Alzheimer’s acts like a virus? Not exactly.

Yesterday, the New York Times reported on a new study published in PLoS One, in which scientists created an entirely new mouse model for Alzheimer’s disease that sheds more light on how the disease progresses through the brain.

According to the article, “Alzheimer’s disease seems to spread like an infection from brain cell to brain cell, two new studies in mice have found. But instead of viruses or bacteria, what is being spread is a distorted protein known as tau.”

It’s an exciting study – and especially great to know that two of the co-authors of the article have been funded by the Alzheimer’s Association in the past!

The claim

The accumulation of tau in the Alzheimer’s brain starts in the entorhinal cortex (EC), which functions as a hub in the brain’s network for memory and navigation. The EC is the main interface between the brain’s memory center (the hippocampus) and the outer layers of the brain (the neocortex).

In this study, the researchers bred genetically engineered mice that could make abnormal human tau proteins in the EC.  The scientists observed over the next two years that cell degeneration caused by tau spread to outward to other cells along the same network, demonstrating that the tau was transmitted from nerve cell to nerve cell.

Beyond the headline

This spread of the altered tau protein was characterized as spreading like a virus, a characterization that might be confusing to some people. The tau protein is not a virus or bacteria but may be transmitted from cell to cell in the brain. This doesn’t mean that it’s an infectious disease, but helps us understand how the disease may spread throughout the brain.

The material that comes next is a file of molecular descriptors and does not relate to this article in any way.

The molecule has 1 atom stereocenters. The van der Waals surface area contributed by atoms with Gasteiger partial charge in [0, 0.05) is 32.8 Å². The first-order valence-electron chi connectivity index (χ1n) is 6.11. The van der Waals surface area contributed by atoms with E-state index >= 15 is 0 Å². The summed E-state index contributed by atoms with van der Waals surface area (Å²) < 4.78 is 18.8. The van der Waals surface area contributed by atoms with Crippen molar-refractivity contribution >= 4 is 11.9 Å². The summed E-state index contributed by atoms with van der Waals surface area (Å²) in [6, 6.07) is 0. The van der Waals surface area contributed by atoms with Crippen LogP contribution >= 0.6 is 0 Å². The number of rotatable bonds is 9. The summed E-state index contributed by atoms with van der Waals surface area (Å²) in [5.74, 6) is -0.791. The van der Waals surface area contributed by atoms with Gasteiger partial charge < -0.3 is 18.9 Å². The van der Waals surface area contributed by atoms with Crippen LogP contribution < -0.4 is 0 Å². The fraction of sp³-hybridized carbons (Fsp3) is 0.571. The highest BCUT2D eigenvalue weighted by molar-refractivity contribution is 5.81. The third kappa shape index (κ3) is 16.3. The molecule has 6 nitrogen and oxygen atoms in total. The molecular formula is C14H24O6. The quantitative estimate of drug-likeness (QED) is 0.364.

What we learn from mouse models can give us important initial insights. However, until we can reproduce the effect in people and learn to beneficially manipulate it, we still need many years’ work to confirm the mechanism and develop a therapy. We know that mouse models of Alzheimer’s are limited and not representative of the totality of human Alzheimer’s. For example, the new mouse model in this research produces tau pathology but not beta amyloid.

The bottom line

This is solid, fundamental (basic) research by an excellent team of scientists, but it will take some years – perhaps three to five years, or more – before we know the ultimate importance of these findings and are able to develop an effective therapy.

For more information on the latest news and developments in Alzheimer’s research, visit www.alz.org/research.